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HCV Treatment Success: Early Response vs. Genotype

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As presented at the April 2008 meeting of the European Association for the Study of the Liver, a rapid virological response can help clinicians customize the length of treatment for Hepatitis C – regardless of genotype.

There is much debate among experts about the duration of treatment required for treating the Hepatitis C virus (HCV). As prescribed by physicians worldwide, the standard duration of a prescription for pegylated interferon (Pegasys or PegIntron) plus weight-based ribavirin differs depending on the patient’s genotype. However, recently announced research suggests that duration of treatment is best based on the individual’s virological response at specific intervals rather than their genotype.

The standard course of treatment is established by analyzing the results of large clinical trials. As determined by computational averages, these trials provide analysts with an ideal regimen for the population as a whole. In general, the standard duration of treatment is 24 weeks for HCV genotypes 2 and 3, and 48 weeks for HCV genotype 1. Despite this traditionally used model for determining treatment length, researchers have been finding that the best approach for Hepatitis C may veer away from this standardization and lean towards individual customization.

Historically, HCV genotype is the single most important predictor of a person’s outcome from treatment with pegylated interferon and ribavirin. Defined as a sustained viral response, a successful outcome is when the virus is undetectable in the blood six months after treatment ends.

The statistics consistently demonstrate that while about 50 percent of those with genotype 1 will achieve a sustained virologic response (SVR), between 70 and 90 percent of patients with genotype 2 or 3 will achieve SVR. Regardless of HCV genotype, experts have observed that patients who respond quickly to drug treatment are also more likely to be cured by them. Because pegylated interferon and ribavirin therapy is costly and carries the risk of serious side effects, scientists are continuously exploring new ways of predicting SVR so that the length of treatment can be customized for each patient.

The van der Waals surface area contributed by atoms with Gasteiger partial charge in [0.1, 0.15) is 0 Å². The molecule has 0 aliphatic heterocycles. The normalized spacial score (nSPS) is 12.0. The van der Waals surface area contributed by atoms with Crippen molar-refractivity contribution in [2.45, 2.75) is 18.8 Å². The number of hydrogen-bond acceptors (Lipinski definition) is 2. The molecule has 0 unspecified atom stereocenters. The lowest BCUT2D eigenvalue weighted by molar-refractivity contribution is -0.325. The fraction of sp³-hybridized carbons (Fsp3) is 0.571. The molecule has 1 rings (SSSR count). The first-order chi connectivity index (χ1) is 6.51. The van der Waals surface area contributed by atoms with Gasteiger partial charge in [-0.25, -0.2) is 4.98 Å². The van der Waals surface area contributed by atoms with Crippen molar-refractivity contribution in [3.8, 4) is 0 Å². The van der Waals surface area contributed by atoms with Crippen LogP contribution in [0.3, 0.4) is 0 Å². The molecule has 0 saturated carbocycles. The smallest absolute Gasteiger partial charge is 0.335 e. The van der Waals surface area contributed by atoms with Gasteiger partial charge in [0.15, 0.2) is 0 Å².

The week of April 23-27, 2008, the 43rd annual meeting of the European Association for the Study of the Liver was held in Milan, Italy. Along with the myriad of revelations at this meeting, researchers presented a retrospective analysis of three randomized trials that demonstrated a rapid virologic response (RVR) to be superior to HCV genotype at predicting sustained virologic response.

Upon studying the outcomes of three trials, which, collectively, followed nearly 1,400 people receiving treatment for HCV, analysts compared these two factors for predicting SVR:

  1. HCV genotype
  2. RVR – defined as undetectable viral load after only four weeks of treatment

Among those achieving RVR in just four weeks of treatment, most (over 86 percent) achieved SVR independent of their HCV genotype. The value of this information applies to the scientists who calculate treatment time and to the physicians administering pegylated interferon and ribavirin treatment for HCV. The researchers recommended including RVR into the computations for treatment duration. In addition, they advise using an individual’s response to treatment after just one month to customize drug regimens regardless of genotype.

The debate over exactly how much medication for how long continues to churn in the Hepatitis C scientific community. By varying the treatment duration based on an individual’s early response, unnecessary side effects and costs of interferon and ribavirin can be spared. As factors other than genotype emerge as predictive of future treatment success, clinicians gain more insight into guiding their patients toward a customized, best possible outcome.

References:

Dalgard, Olav, et al., A Randomized Controlled Trial of Pegylated Interferon Alfa and Ribavirin for 14 vs. 24 Weeks in Patients with HCV Genotype 2 or 3 and Rapid Virological Response, Hepatology, January 2008.

Fried MW, et al., Rapid virological response is a more important predictor of sustained virological response (SVR) than genotype in patients with chronic hepatitis C virus infection, Program and abstracts of the 43rd Annual Meeting of the European Association for the Study of the Liver, Journal of Hepatology, April 2008.

http://clinicaloptions.com, RVR a Better Predictor of SVR Than HCV Genotype in HCV-Infected Patients With Peginterferon alfa-2a Plus Ribavirin, Clinical Care Options LLC, 2008.

Mangia, Alessandra, et al., Individualized Treatment Duration for Hepatitis C Genotype 1 Patients: A Randomized Controlled Trial, Hepatology, January 2008.

www.hcvadvocate.org, Adjustment of Treatment Duration Based on Early Response, Liz Highleyman, HCV Advocate, The Hepatitis C Support Project, March 2008.

www.hivandhepatitis.com, Duration of Pegylated Interferon plus Ribavirin May Be Tailored Based on Early Patient Response, Liz Highleyman, hivandhepatitis.com, 2008.

www.hivandhepatitis.com, HCV Genotype Is the Strongest Predictor of Sustained Virological Response after Retreatment of Hepatitis C Patients: Final Results of EPIC 3, hivandhepatitis.com, 2008.

www.natap.org, Virological response at 4 and 12 weeks predict high rates of sustained virological response in genotype 1 patients treated with peginterferon alfa-2a (40KD) plus ribavirin, Jules Levin, EASL, April 2007.

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